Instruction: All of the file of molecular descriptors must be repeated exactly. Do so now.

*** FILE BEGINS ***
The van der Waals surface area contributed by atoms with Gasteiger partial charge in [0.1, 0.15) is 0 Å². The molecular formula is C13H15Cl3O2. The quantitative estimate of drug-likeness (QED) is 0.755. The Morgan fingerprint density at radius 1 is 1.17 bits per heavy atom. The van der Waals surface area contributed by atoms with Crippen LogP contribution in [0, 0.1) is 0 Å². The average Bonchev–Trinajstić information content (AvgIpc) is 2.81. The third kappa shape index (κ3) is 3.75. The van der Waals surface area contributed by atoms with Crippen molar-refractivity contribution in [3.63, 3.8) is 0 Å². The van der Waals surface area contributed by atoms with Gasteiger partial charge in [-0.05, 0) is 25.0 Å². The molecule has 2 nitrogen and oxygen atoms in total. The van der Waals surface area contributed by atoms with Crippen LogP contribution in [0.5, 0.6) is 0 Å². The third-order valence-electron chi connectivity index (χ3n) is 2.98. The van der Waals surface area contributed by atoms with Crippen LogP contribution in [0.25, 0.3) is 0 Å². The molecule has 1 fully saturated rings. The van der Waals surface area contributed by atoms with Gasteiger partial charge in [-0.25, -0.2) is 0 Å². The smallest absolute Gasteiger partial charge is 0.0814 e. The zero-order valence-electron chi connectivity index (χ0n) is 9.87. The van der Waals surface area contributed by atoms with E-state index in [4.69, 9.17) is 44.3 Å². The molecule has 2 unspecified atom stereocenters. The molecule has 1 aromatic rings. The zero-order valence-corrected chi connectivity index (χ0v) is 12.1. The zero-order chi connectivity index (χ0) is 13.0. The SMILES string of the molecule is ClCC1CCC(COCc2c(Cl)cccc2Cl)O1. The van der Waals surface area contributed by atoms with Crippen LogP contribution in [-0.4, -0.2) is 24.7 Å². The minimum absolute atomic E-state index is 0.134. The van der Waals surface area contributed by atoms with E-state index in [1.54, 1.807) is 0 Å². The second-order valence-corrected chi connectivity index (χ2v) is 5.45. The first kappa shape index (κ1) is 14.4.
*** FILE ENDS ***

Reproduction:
The van der Waals surface area contributed by atoms with Gasteiger partial charge in [0.1, 0.15) is 0 Å². The molecular formula is C13H15Cl3O2. The quantitative estimate of drug-likeness (QED) is 0.755. The Morgan fingerprint density at radius 1 is 1.17 bits per heavy atom. The van der Waals surface area contributed by atoms with Crippen LogP contribution in [0, 0.1) is 0 Å². The average Bonchev–Trinajstić information content (AvgIpc) is 2.81. The third kappa shape index (κ3) is 3.75. The van der Waals surface area contributed by atoms with Crippen molar-refractivity contribution in [3.63, 3.8) is 0 Å². The van der Waals surface area contributed by atoms with Gasteiger partial charge in [-0.05, 0) is 25.0 Å². The molecule has 2 nitrogen and oxygen atoms in total. The van der Waals surface area contributed by atoms with Crippen LogP contribution in [0.5, 0.6) is 0 Å². The third-order valence-electron chi connectivity index (χ3n) is 2.98. The van der Waals surface area contributed by atoms with Crippen LogP contribution in [0.25, 0.3) is 0 Å². The molecule has 1 fully saturated rings. The van der Waals surface area contributed by atoms with Gasteiger partial charge in [-0.25, -0.2) is 0 Å². The smallest absolute Gasteiger partial charge is 0.0814 e. The zero-order valence-electron chi connectivity index (χ0n) is 9.87. The van der Waals surface area contributed by atoms with E-state index in [4.69, 9.17) is 44.3 Å². The molecule has 2 unspecified atom stereocenters. The molecule has 1 aromatic rings. The zero-order valence-corrected chi connectivity index (χ0v) is 12.1. The zero-order chi connectivity index (χ0) is 13.0. The SMILES string of the molecule is ClCC1CCC(COCc2c(Cl)cccc2Cl)O1. The van der Waals surface area contributed by atoms with Crippen LogP contribution in [-0.4, -0.2) is 24.7 Å². The minimum absolute atomic E-state index is 0.134. The van der Waals surface area contributed by atoms with E-state index in [1.54, 1.807) is 0 Å². The second-order valence-corrected chi connectivity index (χ2v) is 5.45. The first kappa shape index (κ1) is 14.4.